Eager to get your stimulus check? You aren’t the only one, apparently.
According to Bolster, an online security firm, there has been a dramatic spike in the number of websites trying to steal data or provide misinformation to consumers. Bolster reports more than 150,000 suspicious stimulus check related domains.
This comes amid a broader backdrop of heightened worry about coronavirus-related scams. Overall, Bolster says the number of phishing sites has spiked 235% during the COVID-19 pandemic, and is updating the number via its tracker. “The broader COVID-19 scam and suspicious domain explosion is the largest topic-oriented phishing spike that we’ve ever seen,” says Abhishek Dubey, CEO of Bolster, who previously ran machine learning and security research teams at Cisco, and whose company now counts Uber and DropBox as clients, according to their website.
Here’s how the stimulus scam generally works. Fraudsters create a copy of the IRS’s official “Get My Payment” site. When a user goes to Google to search for the real stimulus check tracker, then might instead be lured to a fake site. If they input their information, “scammers can then use the newly acquired credentials to try to beat the victim to their stimulus check,” says Bolster. Then they can input another bank account to received the money, or just use your personal information for identity theft.
Below, Bolster’s CEO recommends a few steps to protect yourself:
- Notice SSL certificates (the lock in the address bar), check the URL, and be cognizant of what you clicked to get to that page. If the site doesn’t have an SSL certificate (the lock in the address bar of your web browser), then you can’t be sure your information is going to where the address bar says it’s going to.
- Check the URL to make sure that the domain is legitimate. If the URL doesn’t end in ‘irs.gov’ before the URL path (all the characters after the first slash), then it is a fake site. Scammers might try to make the URL look real by starting it with a familiar phrase like irs.gov.scam.site.com, but that would be a counterfeit site.
- Finally, don’t forget how you got to a page. If the link was sent to you via text or email, then there’s a higher chance it is fake. Find the real IRS.gov website and navigate to the ‘Get My Payment’ app, using IRS site navigation. This way you can be sure that your information is going to the IRS and not to a scammer.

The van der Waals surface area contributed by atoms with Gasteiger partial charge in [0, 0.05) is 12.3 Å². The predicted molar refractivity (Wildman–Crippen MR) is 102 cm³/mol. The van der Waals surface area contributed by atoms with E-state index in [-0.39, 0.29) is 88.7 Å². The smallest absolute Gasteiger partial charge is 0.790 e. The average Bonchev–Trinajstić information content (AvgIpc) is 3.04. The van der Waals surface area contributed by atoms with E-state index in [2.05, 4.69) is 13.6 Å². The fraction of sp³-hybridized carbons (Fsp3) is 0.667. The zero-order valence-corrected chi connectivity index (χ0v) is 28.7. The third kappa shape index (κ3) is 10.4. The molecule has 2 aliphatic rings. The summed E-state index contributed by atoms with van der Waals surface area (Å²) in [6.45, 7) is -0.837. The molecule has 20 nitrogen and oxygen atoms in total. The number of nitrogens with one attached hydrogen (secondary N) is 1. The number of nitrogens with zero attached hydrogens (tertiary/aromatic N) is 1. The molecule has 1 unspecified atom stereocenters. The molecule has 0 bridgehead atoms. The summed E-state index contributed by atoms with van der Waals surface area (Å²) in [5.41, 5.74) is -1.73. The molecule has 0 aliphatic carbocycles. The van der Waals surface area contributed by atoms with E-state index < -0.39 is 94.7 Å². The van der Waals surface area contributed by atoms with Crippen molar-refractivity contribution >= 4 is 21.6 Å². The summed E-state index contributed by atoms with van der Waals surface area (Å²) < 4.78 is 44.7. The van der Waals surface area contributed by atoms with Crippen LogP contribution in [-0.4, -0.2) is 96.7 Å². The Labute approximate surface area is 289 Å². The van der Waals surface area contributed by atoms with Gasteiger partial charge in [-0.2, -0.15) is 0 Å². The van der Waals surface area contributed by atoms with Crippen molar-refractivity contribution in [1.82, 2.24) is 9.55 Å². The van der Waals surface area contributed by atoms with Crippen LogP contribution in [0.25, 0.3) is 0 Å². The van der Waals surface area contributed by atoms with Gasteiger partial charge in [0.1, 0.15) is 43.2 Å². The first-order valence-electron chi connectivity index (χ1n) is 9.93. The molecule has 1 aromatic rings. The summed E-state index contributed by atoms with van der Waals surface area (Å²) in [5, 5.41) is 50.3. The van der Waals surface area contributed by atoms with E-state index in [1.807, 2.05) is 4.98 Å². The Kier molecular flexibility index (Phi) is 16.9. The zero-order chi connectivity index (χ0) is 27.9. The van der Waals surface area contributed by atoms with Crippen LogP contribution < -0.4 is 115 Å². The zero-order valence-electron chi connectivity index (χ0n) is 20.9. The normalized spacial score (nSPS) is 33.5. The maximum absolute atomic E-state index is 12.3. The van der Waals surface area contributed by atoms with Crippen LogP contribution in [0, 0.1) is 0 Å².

According to a release on the IRS website, the “IRS Criminal Investigation is actively working to combat scam artists trying to exploit Economic Impact Payments and other provisions related to coronavirus. So far, the scams CI has already seen look to prey on vulnerable taxpayers who are unaware of how the payments will reach them. IRS CI is prioritizing these types of investigations to help protect taxpayers and the tax system.”
In addition, the “IRS will not call, email or text anyone about Economic Impact Payments. These are impersonation scams by thieves seeking to steal bank account or other sensitive data.” The agency asks that all suspicious emails be reported to email@example.com.
The IRS also noted that it had upgraded its Get My Payment portal over the weekend, so anyone who had previously received a “status not available” message should check back again. The agency added that data is added once a week, overnight, so there is no need to check more frequently than that.
Our mission to help you navigate the new normal is fueled by subscribers. To enjoy unlimited access to our journalism, subscribe today.
More must-read finance coverage from Fortune:
—Why Goldman Sachs thinks Q1 GDP will be “worse than it looks”
—5 lessons for the coronavirus recovery, from an expert on success and failure in crisis
—What the law says about forcing employees back to the office
—This time, the banks were ready: How the Big Four prepared to survive the coronavirus
—Where investors can find income in a coronavirus-crushed market
—Listen to Leadership Next, a Fortune podcast examining the evolving role of CEO
—WATCH: Why the banks were ready for the financial impact of coronavirus
Subscribe to Fortune’s Bull Sheet for no-nonsense finance news and analysis daily.